On Walsingham’s Holy Mile

UK: “A friendship that is a true place on the road towards Christ”

A pilgrimage to the National Shrine of Our Lady of Walsingham grants the Cambridge community the possibility to understand better what it means to walk together as a community.

Last weekend, the Cambridge community undertook a pilgrimage to the National Shrine of Our Lady of Walsingham. This was born from a desire to literally walk together, to understand better what it means for us to walk together as a community, to walk towards Mary and be educated by Her, “to live as Mary did, in the presence of God, raising our minds and hearts to Him in our daily activities and worries”. (Pope St. John Paul ll, England, 1981)

Fr Carrón, in a letter he read at this year’s Fraternity Exercises, reminded us that “the truest companionship we can provide is to follow together a place where we are helped to recognize Jesus present”. To help each other in this, our community in Cambridge, decided to go on a pilgrimage to Walsingham, to walk towards Mary in her House of Nazareth and place all of our needs, desire and difficulties in front of Her, who presents and offers her Son to us in a wondrous expression of her motherhood. We had many reasons to do this pilgrimage and had a lot to ask and be grateful for, both from the past year and for the forthcoming year: the candidacy to the diaconate of a friend, the upcoming canonisation of John Henry Newman, the new friendships and riches received, the present challenges from Brexit, the health of our loved ones, and, first and foremost, for the conversion of our own heart.

In the previous days, some of us were apprehensive about how the walk would play out, if the weather would hold, as strong winds and rain were forecast. But, from the start, this pilgrimage was not a project, not an activity to tick on a to-do list for the beginning of the year. Someone had invited us on this pilgrimage. If He wanted it to happen, then He would take care of it, the weather, the route, everything. All we needed to do was to say Yes and follow as Mary did. This is precisely what we did, we followed, praying the rosary, reading the meditations on the mysteries of the rosary by John Henry Newman and Pope Francis, and contemplating the beautiful scenery that slowly unveiled itself to us.

Our journey started in Burnham Overy Staithe, on a path surrounded by a swamp. At one point, we arrived at a crossroads and it was not clear whether to turn right or left. We decided to go left and we shortly arrived at the beach. Thinking it was not the right path, we were just about to turn around to seek the other path, when someone asked if we could briefly look at the sea. Thank God we did! An unexpected beauty and tranquillity revealed itself as we started walking upon the sand. “I was so focused on getting the route right, looking at my map, that I was about to miss the beauty that God had prepared for us. I needed that friend to help me look up and follow the sign, the concrete sign”. From the very beginning, the essence of the pilgrimage was to follow, and this is what we were doing, in all senses.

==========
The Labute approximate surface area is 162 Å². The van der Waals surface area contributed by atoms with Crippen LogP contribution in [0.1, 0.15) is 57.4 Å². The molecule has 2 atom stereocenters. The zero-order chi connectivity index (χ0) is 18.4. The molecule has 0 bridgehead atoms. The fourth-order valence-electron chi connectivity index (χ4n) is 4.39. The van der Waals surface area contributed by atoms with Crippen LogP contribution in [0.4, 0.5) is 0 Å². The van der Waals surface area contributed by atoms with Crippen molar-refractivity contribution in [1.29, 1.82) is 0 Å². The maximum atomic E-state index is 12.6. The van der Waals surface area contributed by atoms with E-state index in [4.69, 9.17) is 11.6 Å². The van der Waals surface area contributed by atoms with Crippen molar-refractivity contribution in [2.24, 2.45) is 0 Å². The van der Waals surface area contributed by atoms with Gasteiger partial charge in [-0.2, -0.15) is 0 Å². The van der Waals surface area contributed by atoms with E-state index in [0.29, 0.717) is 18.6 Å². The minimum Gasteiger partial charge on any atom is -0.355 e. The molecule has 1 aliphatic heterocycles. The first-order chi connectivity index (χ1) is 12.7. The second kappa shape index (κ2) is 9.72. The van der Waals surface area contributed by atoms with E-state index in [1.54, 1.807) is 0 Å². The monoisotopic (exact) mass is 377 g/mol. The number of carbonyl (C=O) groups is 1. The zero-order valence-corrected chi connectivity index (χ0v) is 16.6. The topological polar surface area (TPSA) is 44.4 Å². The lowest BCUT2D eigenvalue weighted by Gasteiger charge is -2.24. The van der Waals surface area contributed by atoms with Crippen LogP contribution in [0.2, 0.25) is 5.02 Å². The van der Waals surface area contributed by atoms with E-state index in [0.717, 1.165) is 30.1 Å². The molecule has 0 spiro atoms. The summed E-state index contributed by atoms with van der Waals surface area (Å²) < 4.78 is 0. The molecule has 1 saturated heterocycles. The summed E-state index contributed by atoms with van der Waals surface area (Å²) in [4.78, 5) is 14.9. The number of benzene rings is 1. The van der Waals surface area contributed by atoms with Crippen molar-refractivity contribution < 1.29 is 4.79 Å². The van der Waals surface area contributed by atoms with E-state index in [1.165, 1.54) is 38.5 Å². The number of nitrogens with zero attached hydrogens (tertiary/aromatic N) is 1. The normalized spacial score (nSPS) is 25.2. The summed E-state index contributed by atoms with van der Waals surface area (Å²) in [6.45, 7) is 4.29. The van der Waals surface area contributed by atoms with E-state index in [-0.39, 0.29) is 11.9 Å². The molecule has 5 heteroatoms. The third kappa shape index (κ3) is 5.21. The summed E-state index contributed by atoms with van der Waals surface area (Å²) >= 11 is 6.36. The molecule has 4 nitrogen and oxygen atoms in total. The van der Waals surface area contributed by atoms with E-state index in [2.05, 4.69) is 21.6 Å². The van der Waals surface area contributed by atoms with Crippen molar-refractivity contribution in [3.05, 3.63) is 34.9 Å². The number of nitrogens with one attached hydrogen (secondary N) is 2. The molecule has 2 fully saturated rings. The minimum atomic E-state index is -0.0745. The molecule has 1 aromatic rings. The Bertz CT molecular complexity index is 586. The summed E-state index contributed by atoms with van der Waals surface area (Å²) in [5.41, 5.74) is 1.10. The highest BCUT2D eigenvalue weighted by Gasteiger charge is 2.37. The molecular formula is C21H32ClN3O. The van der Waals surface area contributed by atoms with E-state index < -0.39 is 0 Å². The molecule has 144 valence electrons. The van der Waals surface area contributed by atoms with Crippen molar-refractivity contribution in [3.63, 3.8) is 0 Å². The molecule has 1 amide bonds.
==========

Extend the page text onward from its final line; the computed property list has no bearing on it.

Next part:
Once we arrived at the village of Walsingham, some families of the community joined for “Walsingham’s Holy Mile”, from the church of the Annunciation, to the present replica of the house of Nazareth at the Anglican shrine, to the minor basilica of Our Lady of Walsingham. Walking along “Walsingham’s Holy Mile”, we recited the rosary and each Hail Mary was a loving whisper to our Mother to ask her to accompany us. “We were all walking together, all of us bringing our lives and prayers towards Christ and with the help of His mother Mary, recognising that we were going towards what gives meaning and substance to our lives. It made me experience what it means that this companionship is 'people who are together because Christ is there' (Fraternity Exercises, p. 56).”

Arrived at the shrine, in front of the venerated statue of the Virgin, and later in the sanctuary of light, we were able to entrust our intentions and petitions, and light candles in front of Mary and her Son, asking for the flame of their love to never burn out and asking for Her help to recognize Him, His presence, that had been so greatly evidenced today. There were many people in the shrine but there was also a ‘me’ in front of Our Lady, holding Jesus in her arms, a personal dialogue.

Back home in Cambridge, a few people shared their experience in an ‘ironic attempt’ not to lose anything of it: “This pilgrimage has been moving for me, even with the kids. I was so grateful to be there and to walk towards our Lady. It’s as if all commitments that I have this week are now in the true perspective, the perspective of eternity." Another friend recounts: “This pilgrimage continues now in my daily life, I leave this shrine with my eyes full of the beautiful shore, full of these joyful faces, my heart and my eyes shaped in contemplation of Jesus and Mary’s tenderness towards me. I leave this shrine a beggar, a beggar asking for this poverty of heart in front of my parents, my brother, my friends, the people I encounter at work, in the parish, at school of community. I leave this shrine rich, with a treasure that no-one can take away not even me”. And another, “Thanks for this pilgrimage, a friendship that is a true place on the road towards Christ, with a big help from his Holy Mother”.

Going back to our daily life, full of that experience, we all desire to maintain this position in front of life, aware of our need for beauty, for companionship, for Him.

The Cambridge Community, UK